The Oscar-nominated animated French-Belgian film is a simply rendered tale about a friendship between a mouse and a bear, painted with watercolor backgrounds and hand-sketched characters. In a movie landscape crowded with awesome digital animations and forgettable big-budget cartoon blockbusters, "Ernest & Celestine" is a humble oasis of gentle and inventive storytelling.
Though the film lost out to Disney's mighty "Frozen" at the Academy Awards, children and adults will be thrilled by this meek underdog, which is being released both in its original French and an English redubbing voiced by Forest Whitaker, Lauren Bacall, Paul Giamatti and child actress Mackenzie Foy. (This review is of the French original, which holds the charm of hearing little children mice speaking timidly in French. Be warned: The cuteness is almost unbearable.)
It's a little story, told economically and with graceful minimalism. Sound effects have the simplicity of a Richard Bresson film. The music by jazz cellist Vincent Courtois is a sweetly melancholy companion to the fairy tale, which despite its cuteness, has a rascally French sense of humor, too.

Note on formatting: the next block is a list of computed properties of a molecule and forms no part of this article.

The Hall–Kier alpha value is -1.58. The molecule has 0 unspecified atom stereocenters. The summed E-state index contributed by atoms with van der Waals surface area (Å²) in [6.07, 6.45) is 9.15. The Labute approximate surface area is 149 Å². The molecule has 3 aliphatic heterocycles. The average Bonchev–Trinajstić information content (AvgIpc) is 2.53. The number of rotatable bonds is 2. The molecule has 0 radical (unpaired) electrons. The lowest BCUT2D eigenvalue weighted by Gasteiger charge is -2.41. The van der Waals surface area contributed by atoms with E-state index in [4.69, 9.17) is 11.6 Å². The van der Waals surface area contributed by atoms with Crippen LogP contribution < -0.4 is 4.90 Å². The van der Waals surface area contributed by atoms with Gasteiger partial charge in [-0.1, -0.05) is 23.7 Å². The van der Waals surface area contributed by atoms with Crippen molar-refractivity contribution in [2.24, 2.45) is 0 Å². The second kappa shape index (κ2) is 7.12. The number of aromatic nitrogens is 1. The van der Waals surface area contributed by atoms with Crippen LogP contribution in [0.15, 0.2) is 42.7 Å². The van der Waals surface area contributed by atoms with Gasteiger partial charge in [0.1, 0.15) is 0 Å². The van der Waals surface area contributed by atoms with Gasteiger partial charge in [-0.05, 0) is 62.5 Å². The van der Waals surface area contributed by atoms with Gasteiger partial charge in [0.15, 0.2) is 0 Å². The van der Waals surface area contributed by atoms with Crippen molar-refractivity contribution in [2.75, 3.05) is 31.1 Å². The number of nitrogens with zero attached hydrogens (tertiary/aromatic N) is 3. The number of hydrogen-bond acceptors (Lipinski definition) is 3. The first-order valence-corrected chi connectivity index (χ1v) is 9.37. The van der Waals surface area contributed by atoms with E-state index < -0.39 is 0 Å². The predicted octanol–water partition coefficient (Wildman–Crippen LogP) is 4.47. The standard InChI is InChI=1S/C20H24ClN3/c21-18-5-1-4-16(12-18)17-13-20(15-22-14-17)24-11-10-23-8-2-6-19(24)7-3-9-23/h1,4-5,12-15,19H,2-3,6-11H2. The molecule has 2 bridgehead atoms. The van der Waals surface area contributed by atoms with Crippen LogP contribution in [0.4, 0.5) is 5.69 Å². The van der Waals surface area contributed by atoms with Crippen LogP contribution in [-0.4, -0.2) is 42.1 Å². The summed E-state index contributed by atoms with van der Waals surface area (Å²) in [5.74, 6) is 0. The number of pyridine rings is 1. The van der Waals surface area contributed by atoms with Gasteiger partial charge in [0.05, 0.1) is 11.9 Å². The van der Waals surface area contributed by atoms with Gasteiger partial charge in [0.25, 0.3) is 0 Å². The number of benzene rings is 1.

Where did such a lovely little movie come from? It's based on the whimsical children's books by the Belgian author Gabrielle Vincent (the first "Ernest & Celestine" book dates to 1980) and directed by the young French animator Benjamin Renner, joined by co-directors Vincent Patar and Stéphane Aubier.
Together, they've created not just a positively charming movie, but an ode to the tactile pleasures of handcrafted artistry. Moviegoers will swear the coloring ink must have stained their local theater's movie screens.
It's very nearly the sweetest thing ever, a magical reminder that the movies just need a little heart and the resolve to be intimate when so many films would rather boast their size. It's a movie to share, like a cherished picture book or a beloved Calvin and Hobbes Sunday strip, with imaginative pipsqueaks like Celestine.
"Ernest & Celestine" (three and a half stars)
Nominated for an Oscar, this hand-animated film is based on the children's books of Belgian author Gabrielle Vincent and tells the story of a mouse and bear who become friends. It features the voices of Forest Whitaker, Lauren Bacall, Paul Giamatti and child actress Mackenzie Foy.
Rating: PG for some scary moments for younger kids.
Opening: Friday at Seven Gables.
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